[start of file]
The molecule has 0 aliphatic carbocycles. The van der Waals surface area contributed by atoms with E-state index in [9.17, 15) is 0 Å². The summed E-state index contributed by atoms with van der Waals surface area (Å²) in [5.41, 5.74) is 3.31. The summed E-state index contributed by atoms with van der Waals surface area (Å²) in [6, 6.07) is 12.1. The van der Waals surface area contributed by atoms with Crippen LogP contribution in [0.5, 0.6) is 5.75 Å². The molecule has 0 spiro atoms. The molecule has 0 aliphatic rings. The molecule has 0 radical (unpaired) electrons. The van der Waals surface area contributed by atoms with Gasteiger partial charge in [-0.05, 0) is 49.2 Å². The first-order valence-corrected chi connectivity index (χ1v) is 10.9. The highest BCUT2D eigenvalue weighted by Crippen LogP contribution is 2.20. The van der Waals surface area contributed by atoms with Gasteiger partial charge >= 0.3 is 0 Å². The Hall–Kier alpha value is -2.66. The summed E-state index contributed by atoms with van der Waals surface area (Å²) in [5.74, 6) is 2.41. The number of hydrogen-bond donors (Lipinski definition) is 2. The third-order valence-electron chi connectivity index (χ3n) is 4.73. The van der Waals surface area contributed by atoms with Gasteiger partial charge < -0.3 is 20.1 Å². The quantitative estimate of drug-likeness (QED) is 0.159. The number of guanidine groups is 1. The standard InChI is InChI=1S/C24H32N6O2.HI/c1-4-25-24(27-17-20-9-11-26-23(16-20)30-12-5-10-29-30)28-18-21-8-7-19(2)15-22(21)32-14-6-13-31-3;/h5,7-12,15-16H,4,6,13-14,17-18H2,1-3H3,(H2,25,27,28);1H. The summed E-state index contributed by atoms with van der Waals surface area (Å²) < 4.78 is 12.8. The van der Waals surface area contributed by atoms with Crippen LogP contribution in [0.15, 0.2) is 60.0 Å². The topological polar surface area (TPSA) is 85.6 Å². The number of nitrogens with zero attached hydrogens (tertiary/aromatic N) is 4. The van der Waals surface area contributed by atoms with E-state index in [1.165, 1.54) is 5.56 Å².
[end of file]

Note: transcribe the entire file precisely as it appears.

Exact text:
The molecule has 0 aliphatic carbocycles. The van der Waals surface area contributed by atoms with E-state index in [9.17, 15) is 0 Å². The summed E-state index contributed by atoms with van der Waals surface area (Å²) in [5.41, 5.74) is 3.31. The summed E-state index contributed by atoms with van der Waals surface area (Å²) in [6, 6.07) is 12.1. The van der Waals surface area contributed by atoms with Crippen LogP contribution in [0.5, 0.6) is 5.75 Å². The molecule has 0 spiro atoms. The molecule has 0 aliphatic rings. The molecule has 0 radical (unpaired) electrons. The van der Waals surface area contributed by atoms with Gasteiger partial charge in [-0.05, 0) is 49.2 Å². The first-order valence-corrected chi connectivity index (χ1v) is 10.9. The highest BCUT2D eigenvalue weighted by Crippen LogP contribution is 2.20. The van der Waals surface area contributed by atoms with Gasteiger partial charge >= 0.3 is 0 Å². The Hall–Kier alpha value is -2.66. The summed E-state index contributed by atoms with van der Waals surface area (Å²) in [5.74, 6) is 2.41. The number of hydrogen-bond donors (Lipinski definition) is 2. The third-order valence-electron chi connectivity index (χ3n) is 4.73. The van der Waals surface area contributed by atoms with Gasteiger partial charge < -0.3 is 20.1 Å². The quantitative estimate of drug-likeness (QED) is 0.159. The number of guanidine groups is 1. The standard InChI is InChI=1S/C24H32N6O2.HI/c1-4-25-24(27-17-20-9-11-26-23(16-20)30-12-5-10-29-30)28-18-21-8-7-19(2)15-22(21)32-14-6-13-31-3;/h5,7-12,15-16H,4,6,13-14,17-18H2,1-3H3,(H2,25,27,28);1H. The summed E-state index contributed by atoms with van der Waals surface area (Å²) < 4.78 is 12.8. The van der Waals surface area contributed by atoms with Crippen LogP contribution in [0.15, 0.2) is 60.0 Å². The topological polar surface area (TPSA) is 85.6 Å². The number of nitrogens with zero attached hydrogens (tertiary/aromatic N) is 4. The van der Waals surface area contributed by atoms with E-state index in [1.165, 1.54) is 5.56 Å².